Healthcare and Medicine Reference
(Gram-negative bacilli) infection is associated with the use of contact
lens (Liesegang 1997). After the immediate adhesion of organisms to the
damaged epithelium, stromal invasion occurs rapidly within an hour. This
leads to a descemetocele and eventual perforation within 2 to 5 d of the onset
of infection. Klebsiella sp. , Escherichia coli , Proteus sp. (Gram-negative bacilli)
usually cause indolent ulcerations in previously compromised corneas.
Marginal keratitis (catarrhal ulcer) is a common condition caused by
a hypersensitivity reaction to staphylococcal exotoxins. It is particularly
common in patients suffering from chronic staphylococcal blepharitis
(Kanski 1994). The examination of early cases shows the presence of sub
epithelial infi ltrate in 10, 2, 4, or 8 o'clock peripheral corneal position
which is separated from the limbus by a clear zone of the cornea, and is
accompanied by a breakdown of the overlying epithelium.
Acanthamoeba Keratitis (AK)
Acanthamoeba histolyticum is a free-living protozoan found in air, soil and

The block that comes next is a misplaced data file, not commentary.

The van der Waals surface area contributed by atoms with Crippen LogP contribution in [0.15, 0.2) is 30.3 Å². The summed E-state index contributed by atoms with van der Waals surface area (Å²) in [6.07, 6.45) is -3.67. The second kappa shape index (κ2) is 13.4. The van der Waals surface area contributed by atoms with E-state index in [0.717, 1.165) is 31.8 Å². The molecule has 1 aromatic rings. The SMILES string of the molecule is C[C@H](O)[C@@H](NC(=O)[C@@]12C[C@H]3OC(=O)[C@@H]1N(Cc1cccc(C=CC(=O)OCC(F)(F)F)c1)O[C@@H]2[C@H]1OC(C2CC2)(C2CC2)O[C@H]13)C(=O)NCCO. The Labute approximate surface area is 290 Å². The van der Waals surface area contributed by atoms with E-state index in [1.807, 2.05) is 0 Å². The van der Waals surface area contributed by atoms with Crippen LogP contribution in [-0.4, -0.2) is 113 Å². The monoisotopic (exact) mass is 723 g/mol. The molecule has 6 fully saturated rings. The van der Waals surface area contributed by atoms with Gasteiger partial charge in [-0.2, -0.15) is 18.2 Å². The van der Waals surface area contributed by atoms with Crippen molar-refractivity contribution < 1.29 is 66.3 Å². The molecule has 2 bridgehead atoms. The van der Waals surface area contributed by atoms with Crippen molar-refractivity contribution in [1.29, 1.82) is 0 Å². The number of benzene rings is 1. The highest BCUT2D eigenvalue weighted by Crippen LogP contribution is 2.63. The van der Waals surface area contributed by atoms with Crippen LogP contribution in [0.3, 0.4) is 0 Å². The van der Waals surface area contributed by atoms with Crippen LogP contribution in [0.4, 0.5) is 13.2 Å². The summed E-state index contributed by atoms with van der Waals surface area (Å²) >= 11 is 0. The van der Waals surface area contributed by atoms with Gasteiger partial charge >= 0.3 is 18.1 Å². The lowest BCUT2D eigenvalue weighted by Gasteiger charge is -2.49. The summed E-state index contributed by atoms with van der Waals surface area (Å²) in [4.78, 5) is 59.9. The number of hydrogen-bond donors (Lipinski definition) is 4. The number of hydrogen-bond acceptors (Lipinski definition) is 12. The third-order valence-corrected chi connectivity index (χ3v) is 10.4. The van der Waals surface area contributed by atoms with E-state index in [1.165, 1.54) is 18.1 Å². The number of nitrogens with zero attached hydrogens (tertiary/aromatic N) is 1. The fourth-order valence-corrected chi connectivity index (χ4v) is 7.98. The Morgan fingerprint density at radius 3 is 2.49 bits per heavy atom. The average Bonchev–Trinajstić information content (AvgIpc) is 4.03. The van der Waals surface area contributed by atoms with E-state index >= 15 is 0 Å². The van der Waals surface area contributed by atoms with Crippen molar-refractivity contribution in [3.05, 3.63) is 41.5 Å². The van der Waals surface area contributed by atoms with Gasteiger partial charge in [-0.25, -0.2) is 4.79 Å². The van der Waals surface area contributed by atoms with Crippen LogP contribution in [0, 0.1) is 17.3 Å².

fresh or brackish waters that cause an infi ltrative corneal ulceration. They
exist in both active (trophozoite) and dormant (cystic) forms. The cystic
form is able to survive for long periods under hostile environmental
conditions, including chlorinated swimming pools, hot tubs and subfreezing
temperatures in fresh water lakes. The cysts turn into trophozoites, under
appropriate environmental conditions, which produce a variety of enzymes
that aid in tissue penetration and destruction (Panjwani 2010). Those using
contact lens are particularly at risk of acanthamoeba infection that may
be misdiagnosed and confused with herpetic or fungal infection
Early diagnosis and appropriate therapy is a key to good prognosis.
A provisional diagnosis of acanthamoeba keratitis (AK) can be made
using the clinical features and confocal microscopy; although a defi nitive
diagnosis requires culture, histology, or identifi cation of the acanthamoeba
deoxyribonucleic acid by polymerase chain reaction.
Clinical Features: Symptoms and Signs
The main symptoms of AK are foreign body sensation, photophobia, and
severe pain (predominantly unilateral). Its signs are granular epithelial
irregularity with punctate or dendriform changes and stromal infi ltrates that
can ensue and gradually coalesce into a crescentic or annular confi guration.
With progression, coalescent dense suppurate necrosis may occur and
lead to ulceration and perforation. Corneal neovascularization is typically